The court said it was divided and could not reach a substantive decision, leaving in place legislation that favored TransCanada Corp (TRP.TO) and its claim to build a crude oil pipeline across the state.
"(B)ecause there are not five judges of this court voting on the constitutionality of (the legislation), the legislation must stand by default," the court said in its ruling.
As U.S. President Barack Obama and a Republican-led Congress spar over the proposed Keystone XL pipeline, a new analysis of worldwide fossil-fuel reserves suggests that most of the Alberta oil the pipeline is meant to carry would need to remain in the ground if nations are to meet the goal of limiting global warming to two degrees Celsius.
The study, published Wednesday in the journal Nature, does not single out the Alberta oil sands for special scrutiny, but rather considers the geographic distribution of the world’s total fossil fuel supply, including oil, coal and natural gas reserves, and their potential impact on international efforts to curb global warming.
Advocates of Keystone XL point out that the oil sands are not as large a contributor to climate change as other fuel reserves elsewhere in the world, particularly coal. The study does not disagree with this assessment, but makes clear that a concerted global effort will be needed to maintain at least a 50-per-cent chance of staying under the two-degree limit – a goal agreed to by the majority of nations, including Canada, under the 2009 Copenhagen accord.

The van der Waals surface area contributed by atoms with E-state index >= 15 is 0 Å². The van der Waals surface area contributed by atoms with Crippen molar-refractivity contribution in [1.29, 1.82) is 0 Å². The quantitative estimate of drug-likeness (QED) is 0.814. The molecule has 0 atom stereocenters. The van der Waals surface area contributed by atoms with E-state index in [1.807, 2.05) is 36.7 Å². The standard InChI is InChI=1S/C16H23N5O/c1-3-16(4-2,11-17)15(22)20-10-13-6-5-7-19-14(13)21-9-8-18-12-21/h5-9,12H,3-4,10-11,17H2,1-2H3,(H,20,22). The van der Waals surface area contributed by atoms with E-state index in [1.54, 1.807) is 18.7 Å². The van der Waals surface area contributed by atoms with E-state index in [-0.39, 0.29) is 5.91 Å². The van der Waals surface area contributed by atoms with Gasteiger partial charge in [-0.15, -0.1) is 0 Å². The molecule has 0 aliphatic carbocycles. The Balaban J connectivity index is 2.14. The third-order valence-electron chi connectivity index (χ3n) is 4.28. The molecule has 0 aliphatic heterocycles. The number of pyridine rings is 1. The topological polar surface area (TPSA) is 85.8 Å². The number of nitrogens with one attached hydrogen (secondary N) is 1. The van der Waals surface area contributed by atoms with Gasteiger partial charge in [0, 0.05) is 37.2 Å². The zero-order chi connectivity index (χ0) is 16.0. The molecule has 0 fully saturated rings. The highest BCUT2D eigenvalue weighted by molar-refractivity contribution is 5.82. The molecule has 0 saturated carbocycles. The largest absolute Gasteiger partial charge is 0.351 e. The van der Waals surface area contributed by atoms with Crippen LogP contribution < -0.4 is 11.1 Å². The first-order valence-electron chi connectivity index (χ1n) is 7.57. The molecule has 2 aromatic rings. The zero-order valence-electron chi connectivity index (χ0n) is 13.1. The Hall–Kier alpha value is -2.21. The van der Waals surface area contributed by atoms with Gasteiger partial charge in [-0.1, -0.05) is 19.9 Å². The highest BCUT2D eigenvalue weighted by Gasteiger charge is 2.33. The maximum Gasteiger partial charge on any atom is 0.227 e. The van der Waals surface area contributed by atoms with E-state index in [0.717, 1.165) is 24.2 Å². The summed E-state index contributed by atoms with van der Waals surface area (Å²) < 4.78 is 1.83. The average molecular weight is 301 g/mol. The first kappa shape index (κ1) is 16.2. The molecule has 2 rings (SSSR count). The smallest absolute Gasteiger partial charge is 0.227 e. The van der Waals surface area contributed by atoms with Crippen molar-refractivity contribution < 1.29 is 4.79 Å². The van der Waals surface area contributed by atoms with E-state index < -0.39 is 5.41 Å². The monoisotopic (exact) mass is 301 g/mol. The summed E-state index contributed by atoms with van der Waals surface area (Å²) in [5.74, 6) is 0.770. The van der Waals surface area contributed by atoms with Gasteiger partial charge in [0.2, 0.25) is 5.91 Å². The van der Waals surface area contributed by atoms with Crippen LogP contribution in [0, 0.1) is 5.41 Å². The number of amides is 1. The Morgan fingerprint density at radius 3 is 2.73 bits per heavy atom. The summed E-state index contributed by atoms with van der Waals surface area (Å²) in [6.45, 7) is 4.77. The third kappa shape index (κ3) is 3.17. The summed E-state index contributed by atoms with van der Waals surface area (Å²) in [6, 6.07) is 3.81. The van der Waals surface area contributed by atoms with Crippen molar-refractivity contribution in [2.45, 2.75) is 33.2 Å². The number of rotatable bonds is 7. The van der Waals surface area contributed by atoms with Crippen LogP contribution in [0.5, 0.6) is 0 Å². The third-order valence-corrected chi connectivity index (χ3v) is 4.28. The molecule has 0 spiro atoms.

President Barack Obama will not sign legislation approving the Keystone XL pipeline, White House press secretary Josh Earnest said Tuesday, even as congressional Republicans advanced the bill.
The comment came hours after Sens. John Hoeven and Joe Manchin on Tuesday introduced legislation to approve Keystone XL, formally kicking off the latest congressional push to authorize the pipeline.
Hoeven, a Republican from North Dakota, and Manchin, a West Virginia Democrat, said the TransCanada Corp. project is essential to keep crude moving through North America.